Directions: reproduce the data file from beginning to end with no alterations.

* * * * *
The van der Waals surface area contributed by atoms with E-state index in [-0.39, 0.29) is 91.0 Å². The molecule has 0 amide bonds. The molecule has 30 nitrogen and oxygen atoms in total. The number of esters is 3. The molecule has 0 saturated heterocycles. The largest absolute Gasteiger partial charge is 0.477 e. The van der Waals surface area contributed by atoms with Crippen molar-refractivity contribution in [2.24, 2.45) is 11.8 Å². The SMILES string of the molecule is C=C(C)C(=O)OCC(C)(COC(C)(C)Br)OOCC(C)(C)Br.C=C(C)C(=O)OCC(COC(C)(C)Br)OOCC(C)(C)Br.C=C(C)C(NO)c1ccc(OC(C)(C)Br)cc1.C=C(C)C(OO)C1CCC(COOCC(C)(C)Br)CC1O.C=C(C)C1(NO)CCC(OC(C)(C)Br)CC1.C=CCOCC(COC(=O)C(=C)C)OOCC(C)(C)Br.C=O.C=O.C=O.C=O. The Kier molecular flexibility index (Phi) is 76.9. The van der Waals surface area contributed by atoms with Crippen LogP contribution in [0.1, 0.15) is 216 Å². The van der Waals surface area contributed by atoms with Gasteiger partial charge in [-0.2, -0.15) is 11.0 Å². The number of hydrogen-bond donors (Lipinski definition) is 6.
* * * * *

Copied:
The van der Waals surface area contributed by atoms with E-state index in [-0.39, 0.29) is 91.0 Å². The molecule has 0 amide bonds. The molecule has 30 nitrogen and oxygen atoms in total. The number of esters is 3. The molecule has 0 saturated heterocycles. The largest absolute Gasteiger partial charge is 0.477 e. The van der Waals surface area contributed by atoms with Crippen molar-refractivity contribution in [2.24, 2.45) is 11.8 Å². The SMILES string of the molecule is C=C(C)C(=O)OCC(C)(COC(C)(C)Br)OOCC(C)(C)Br.C=C(C)C(=O)OCC(COC(C)(C)Br)OOCC(C)(C)Br.C=C(C)C(NO)c1ccc(OC(C)(C)Br)cc1.C=C(C)C(OO)C1CCC(COOCC(C)(C)Br)CC1O.C=C(C)C1(NO)CCC(OC(C)(C)Br)CC1.C=CCOCC(COC(=O)C(=C)C)OOCC(C)(C)Br.C=O.C=O.C=O.C=O. The Kier molecular flexibility index (Phi) is 76.9. The van der Waals surface area contributed by atoms with Crippen LogP contribution in [0.1, 0.15) is 216 Å². The van der Waals surface area contributed by atoms with Gasteiger partial charge in [-0.2, -0.15) is 11.0 Å². The number of hydrogen-bond donors (Lipinski definition) is 6.